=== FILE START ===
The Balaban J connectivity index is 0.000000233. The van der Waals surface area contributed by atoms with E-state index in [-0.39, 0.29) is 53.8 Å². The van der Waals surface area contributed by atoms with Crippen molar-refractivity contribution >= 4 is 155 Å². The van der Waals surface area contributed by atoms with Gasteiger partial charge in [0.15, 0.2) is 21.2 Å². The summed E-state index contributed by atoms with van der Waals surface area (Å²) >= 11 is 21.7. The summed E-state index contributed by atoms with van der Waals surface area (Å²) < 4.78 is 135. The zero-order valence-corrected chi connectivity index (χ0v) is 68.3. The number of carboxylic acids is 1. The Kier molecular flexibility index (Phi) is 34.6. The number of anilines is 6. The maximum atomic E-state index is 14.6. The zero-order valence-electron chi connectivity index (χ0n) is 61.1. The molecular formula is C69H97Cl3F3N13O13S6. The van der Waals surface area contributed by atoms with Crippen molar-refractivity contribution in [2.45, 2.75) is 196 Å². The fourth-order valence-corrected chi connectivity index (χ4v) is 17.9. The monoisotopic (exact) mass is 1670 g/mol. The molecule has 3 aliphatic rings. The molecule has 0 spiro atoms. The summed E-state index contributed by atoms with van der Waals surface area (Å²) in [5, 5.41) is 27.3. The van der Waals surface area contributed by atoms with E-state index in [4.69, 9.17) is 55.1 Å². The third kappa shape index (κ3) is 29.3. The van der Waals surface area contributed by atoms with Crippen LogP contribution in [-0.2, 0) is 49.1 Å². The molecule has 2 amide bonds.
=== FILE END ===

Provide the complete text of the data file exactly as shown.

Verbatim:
The Balaban J connectivity index is 0.000000233. The van der Waals surface area contributed by atoms with E-state index in [-0.39, 0.29) is 53.8 Å². The van der Waals surface area contributed by atoms with Crippen molar-refractivity contribution >= 4 is 155 Å². The van der Waals surface area contributed by atoms with Gasteiger partial charge in [0.15, 0.2) is 21.2 Å². The summed E-state index contributed by atoms with van der Waals surface area (Å²) >= 11 is 21.7. The summed E-state index contributed by atoms with van der Waals surface area (Å²) < 4.78 is 135. The zero-order valence-corrected chi connectivity index (χ0v) is 68.3. The number of carboxylic acids is 1. The Kier molecular flexibility index (Phi) is 34.6. The number of anilines is 6. The maximum atomic E-state index is 14.6. The zero-order valence-electron chi connectivity index (χ0n) is 61.1. The molecular formula is C69H97Cl3F3N13O13S6. The van der Waals surface area contributed by atoms with Crippen molar-refractivity contribution in [2.45, 2.75) is 196 Å². The fourth-order valence-corrected chi connectivity index (χ4v) is 17.9. The monoisotopic (exact) mass is 1670 g/mol. The molecule has 3 aliphatic rings. The molecule has 0 spiro atoms. The summed E-state index contributed by atoms with van der Waals surface area (Å²) in [5, 5.41) is 27.3. The van der Waals surface area contributed by atoms with E-state index in [4.69, 9.17) is 55.1 Å². The third kappa shape index (κ3) is 29.3. The van der Waals surface area contributed by atoms with Crippen LogP contribution in [-0.2, 0) is 49.1 Å². The molecule has 2 amide bonds.